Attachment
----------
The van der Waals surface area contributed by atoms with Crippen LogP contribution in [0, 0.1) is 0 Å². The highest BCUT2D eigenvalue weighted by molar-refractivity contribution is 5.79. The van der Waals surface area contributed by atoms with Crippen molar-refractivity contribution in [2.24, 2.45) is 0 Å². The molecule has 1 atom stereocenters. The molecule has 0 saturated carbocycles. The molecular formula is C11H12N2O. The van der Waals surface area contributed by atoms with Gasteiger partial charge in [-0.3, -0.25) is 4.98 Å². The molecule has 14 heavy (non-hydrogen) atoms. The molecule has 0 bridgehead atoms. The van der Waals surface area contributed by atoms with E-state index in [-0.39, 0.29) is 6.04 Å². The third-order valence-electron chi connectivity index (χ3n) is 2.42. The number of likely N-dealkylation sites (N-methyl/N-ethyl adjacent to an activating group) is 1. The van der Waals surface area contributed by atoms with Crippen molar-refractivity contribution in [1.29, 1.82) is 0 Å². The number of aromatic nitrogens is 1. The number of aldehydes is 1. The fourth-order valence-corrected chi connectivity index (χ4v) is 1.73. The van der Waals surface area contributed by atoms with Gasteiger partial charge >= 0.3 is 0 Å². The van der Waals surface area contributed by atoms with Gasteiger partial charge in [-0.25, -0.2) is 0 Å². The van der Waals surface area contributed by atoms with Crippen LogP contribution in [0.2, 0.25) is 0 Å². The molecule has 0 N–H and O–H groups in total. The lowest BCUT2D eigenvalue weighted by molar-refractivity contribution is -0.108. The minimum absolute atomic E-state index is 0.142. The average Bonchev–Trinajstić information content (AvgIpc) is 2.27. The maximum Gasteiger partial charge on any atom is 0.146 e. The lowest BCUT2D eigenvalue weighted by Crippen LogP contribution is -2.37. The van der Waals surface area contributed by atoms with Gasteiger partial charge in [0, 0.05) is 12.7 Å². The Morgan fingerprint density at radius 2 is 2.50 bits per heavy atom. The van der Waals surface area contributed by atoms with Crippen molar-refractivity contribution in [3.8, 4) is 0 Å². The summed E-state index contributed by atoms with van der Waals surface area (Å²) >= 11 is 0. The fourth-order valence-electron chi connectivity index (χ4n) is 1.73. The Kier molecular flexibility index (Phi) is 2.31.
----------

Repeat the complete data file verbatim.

The van der Waals surface area contributed by atoms with Crippen LogP contribution in [0, 0.1) is 0 Å². The highest BCUT2D eigenvalue weighted by molar-refractivity contribution is 5.79. The van der Waals surface area contributed by atoms with Crippen molar-refractivity contribution in [2.24, 2.45) is 0 Å². The molecule has 1 atom stereocenters. The molecule has 0 saturated carbocycles. The molecular formula is C11H12N2O. The van der Waals surface area contributed by atoms with Gasteiger partial charge in [-0.3, -0.25) is 4.98 Å². The molecule has 14 heavy (non-hydrogen) atoms. The molecule has 0 bridgehead atoms. The van der Waals surface area contributed by atoms with E-state index in [-0.39, 0.29) is 6.04 Å². The third-order valence-electron chi connectivity index (χ3n) is 2.42. The number of likely N-dealkylation sites (N-methyl/N-ethyl adjacent to an activating group) is 1. The van der Waals surface area contributed by atoms with Crippen molar-refractivity contribution in [1.29, 1.82) is 0 Å². The number of aromatic nitrogens is 1. The number of aldehydes is 1. The fourth-order valence-corrected chi connectivity index (χ4v) is 1.73. The van der Waals surface area contributed by atoms with Gasteiger partial charge >= 0.3 is 0 Å². The van der Waals surface area contributed by atoms with Gasteiger partial charge in [-0.25, -0.2) is 0 Å². The van der Waals surface area contributed by atoms with Crippen LogP contribution in [0.2, 0.25) is 0 Å². The molecule has 0 N–H and O–H groups in total. The lowest BCUT2D eigenvalue weighted by molar-refractivity contribution is -0.108. The minimum absolute atomic E-state index is 0.142. The average Bonchev–Trinajstić information content (AvgIpc) is 2.27. The maximum Gasteiger partial charge on any atom is 0.146 e. The lowest BCUT2D eigenvalue weighted by Crippen LogP contribution is -2.37. The van der Waals surface area contributed by atoms with Gasteiger partial charge in [0, 0.05) is 12.7 Å². The Morgan fingerprint density at radius 2 is 2.50 bits per heavy atom. The van der Waals surface area contributed by atoms with Crippen molar-refractivity contribution in [3.8, 4) is 0 Å². The summed E-state index contributed by atoms with van der Waals surface area (Å²) >= 11 is 0. The fourth-order valence-electron chi connectivity index (χ4n) is 1.73. The Kier molecular flexibility index (Phi) is 2.31.